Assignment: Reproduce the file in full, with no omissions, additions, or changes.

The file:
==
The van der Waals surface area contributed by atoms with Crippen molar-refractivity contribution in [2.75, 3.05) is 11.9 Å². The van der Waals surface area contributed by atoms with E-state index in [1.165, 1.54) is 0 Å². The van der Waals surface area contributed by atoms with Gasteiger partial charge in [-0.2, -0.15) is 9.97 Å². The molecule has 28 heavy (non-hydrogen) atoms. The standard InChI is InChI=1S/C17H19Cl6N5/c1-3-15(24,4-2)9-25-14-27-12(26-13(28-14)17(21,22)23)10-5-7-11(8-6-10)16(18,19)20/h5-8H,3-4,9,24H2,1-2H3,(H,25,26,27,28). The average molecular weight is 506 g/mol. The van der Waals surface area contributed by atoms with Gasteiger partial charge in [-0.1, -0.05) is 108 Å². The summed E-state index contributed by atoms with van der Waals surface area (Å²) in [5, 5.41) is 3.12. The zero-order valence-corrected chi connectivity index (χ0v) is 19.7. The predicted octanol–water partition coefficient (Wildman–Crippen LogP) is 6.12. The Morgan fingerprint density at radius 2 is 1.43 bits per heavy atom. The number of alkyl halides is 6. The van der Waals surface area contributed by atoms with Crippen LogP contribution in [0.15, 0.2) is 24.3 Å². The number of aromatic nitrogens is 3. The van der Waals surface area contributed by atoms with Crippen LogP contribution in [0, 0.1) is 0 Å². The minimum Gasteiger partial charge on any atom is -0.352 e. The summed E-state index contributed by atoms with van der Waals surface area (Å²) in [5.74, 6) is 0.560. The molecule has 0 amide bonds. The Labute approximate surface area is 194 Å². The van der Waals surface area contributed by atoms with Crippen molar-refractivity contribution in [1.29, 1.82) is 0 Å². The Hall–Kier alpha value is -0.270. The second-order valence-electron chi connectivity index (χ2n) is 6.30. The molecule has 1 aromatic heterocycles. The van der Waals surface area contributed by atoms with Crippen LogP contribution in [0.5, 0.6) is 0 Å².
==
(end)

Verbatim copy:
The van der Waals surface area contributed by atoms with Crippen molar-refractivity contribution in [2.75, 3.05) is 11.9 Å². The van der Waals surface area contributed by atoms with E-state index in [1.165, 1.54) is 0 Å². The van der Waals surface area contributed by atoms with Gasteiger partial charge in [-0.2, -0.15) is 9.97 Å². The molecule has 28 heavy (non-hydrogen) atoms. The standard InChI is InChI=1S/C17H19Cl6N5/c1-3-15(24,4-2)9-25-14-27-12(26-13(28-14)17(21,22)23)10-5-7-11(8-6-10)16(18,19)20/h5-8H,3-4,9,24H2,1-2H3,(H,25,26,27,28). The average molecular weight is 506 g/mol. The van der Waals surface area contributed by atoms with Gasteiger partial charge in [-0.1, -0.05) is 108 Å². The summed E-state index contributed by atoms with van der Waals surface area (Å²) in [5, 5.41) is 3.12. The zero-order valence-corrected chi connectivity index (χ0v) is 19.7. The predicted octanol–water partition coefficient (Wildman–Crippen LogP) is 6.12. The Morgan fingerprint density at radius 2 is 1.43 bits per heavy atom. The number of alkyl halides is 6. The van der Waals surface area contributed by atoms with Crippen LogP contribution in [0.15, 0.2) is 24.3 Å². The number of aromatic nitrogens is 3. The van der Waals surface area contributed by atoms with Crippen LogP contribution in [0, 0.1) is 0 Å². The minimum Gasteiger partial charge on any atom is -0.352 e. The summed E-state index contributed by atoms with van der Waals surface area (Å²) in [5.74, 6) is 0.560. The molecule has 0 amide bonds. The Labute approximate surface area is 194 Å². The van der Waals surface area contributed by atoms with Crippen molar-refractivity contribution in [1.29, 1.82) is 0 Å². The Hall–Kier alpha value is -0.270. The second-order valence-electron chi connectivity index (χ2n) is 6.30. The molecule has 1 aromatic heterocycles. The van der Waals surface area contributed by atoms with Crippen LogP contribution in [0.5, 0.6) is 0 Å².